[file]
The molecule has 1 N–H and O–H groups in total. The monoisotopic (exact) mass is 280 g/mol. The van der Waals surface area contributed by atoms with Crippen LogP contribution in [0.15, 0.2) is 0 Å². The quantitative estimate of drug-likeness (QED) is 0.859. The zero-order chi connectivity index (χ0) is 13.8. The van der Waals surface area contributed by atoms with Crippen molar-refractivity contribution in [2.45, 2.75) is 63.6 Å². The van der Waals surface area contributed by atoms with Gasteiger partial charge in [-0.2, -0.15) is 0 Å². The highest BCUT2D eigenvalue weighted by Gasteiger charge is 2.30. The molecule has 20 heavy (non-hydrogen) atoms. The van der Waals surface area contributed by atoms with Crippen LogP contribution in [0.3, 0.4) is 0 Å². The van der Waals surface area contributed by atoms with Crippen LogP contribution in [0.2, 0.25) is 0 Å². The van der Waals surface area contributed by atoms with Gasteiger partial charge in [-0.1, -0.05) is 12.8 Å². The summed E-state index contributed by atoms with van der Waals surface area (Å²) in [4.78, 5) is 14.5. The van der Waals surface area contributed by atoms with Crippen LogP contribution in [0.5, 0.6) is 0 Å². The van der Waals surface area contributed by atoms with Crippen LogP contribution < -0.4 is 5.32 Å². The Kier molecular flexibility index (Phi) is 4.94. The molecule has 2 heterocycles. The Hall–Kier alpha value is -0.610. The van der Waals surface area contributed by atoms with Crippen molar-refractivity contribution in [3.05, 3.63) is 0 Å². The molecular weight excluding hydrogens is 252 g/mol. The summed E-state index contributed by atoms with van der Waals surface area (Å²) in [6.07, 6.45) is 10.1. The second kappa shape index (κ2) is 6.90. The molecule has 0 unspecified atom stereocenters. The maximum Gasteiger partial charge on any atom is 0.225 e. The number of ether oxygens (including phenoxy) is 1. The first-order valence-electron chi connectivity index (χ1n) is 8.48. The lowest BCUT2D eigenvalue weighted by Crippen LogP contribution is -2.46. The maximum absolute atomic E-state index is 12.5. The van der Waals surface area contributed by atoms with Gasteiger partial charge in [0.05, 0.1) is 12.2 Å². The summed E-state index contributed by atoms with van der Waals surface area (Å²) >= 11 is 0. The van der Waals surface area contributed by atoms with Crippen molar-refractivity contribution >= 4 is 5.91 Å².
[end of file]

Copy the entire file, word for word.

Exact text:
The molecule has 1 N–H and O–H groups in total. The monoisotopic (exact) mass is 280 g/mol. The van der Waals surface area contributed by atoms with Crippen LogP contribution in [0.15, 0.2) is 0 Å². The quantitative estimate of drug-likeness (QED) is 0.859. The zero-order chi connectivity index (χ0) is 13.8. The van der Waals surface area contributed by atoms with Crippen molar-refractivity contribution in [2.45, 2.75) is 63.6 Å². The van der Waals surface area contributed by atoms with Gasteiger partial charge in [-0.2, -0.15) is 0 Å². The highest BCUT2D eigenvalue weighted by Gasteiger charge is 2.30. The molecule has 20 heavy (non-hydrogen) atoms. The van der Waals surface area contributed by atoms with Crippen LogP contribution in [0.3, 0.4) is 0 Å². The van der Waals surface area contributed by atoms with Crippen LogP contribution in [0.2, 0.25) is 0 Å². The van der Waals surface area contributed by atoms with Gasteiger partial charge in [-0.1, -0.05) is 12.8 Å². The summed E-state index contributed by atoms with van der Waals surface area (Å²) in [4.78, 5) is 14.5. The van der Waals surface area contributed by atoms with Crippen LogP contribution in [0.5, 0.6) is 0 Å². The van der Waals surface area contributed by atoms with Crippen LogP contribution < -0.4 is 5.32 Å². The Kier molecular flexibility index (Phi) is 4.94. The molecule has 2 heterocycles. The Hall–Kier alpha value is -0.610. The van der Waals surface area contributed by atoms with Crippen molar-refractivity contribution in [3.05, 3.63) is 0 Å². The molecular weight excluding hydrogens is 252 g/mol. The summed E-state index contributed by atoms with van der Waals surface area (Å²) in [6.07, 6.45) is 10.1. The second kappa shape index (κ2) is 6.90. The molecule has 0 unspecified atom stereocenters. The maximum Gasteiger partial charge on any atom is 0.225 e. The number of ether oxygens (including phenoxy) is 1. The first-order valence-electron chi connectivity index (χ1n) is 8.48. The lowest BCUT2D eigenvalue weighted by Crippen LogP contribution is -2.46. The maximum absolute atomic E-state index is 12.5. The van der Waals surface area contributed by atoms with Gasteiger partial charge in [0.05, 0.1) is 12.2 Å². The summed E-state index contributed by atoms with van der Waals surface area (Å²) >= 11 is 0. The van der Waals surface area contributed by atoms with Crippen molar-refractivity contribution >= 4 is 5.91 Å².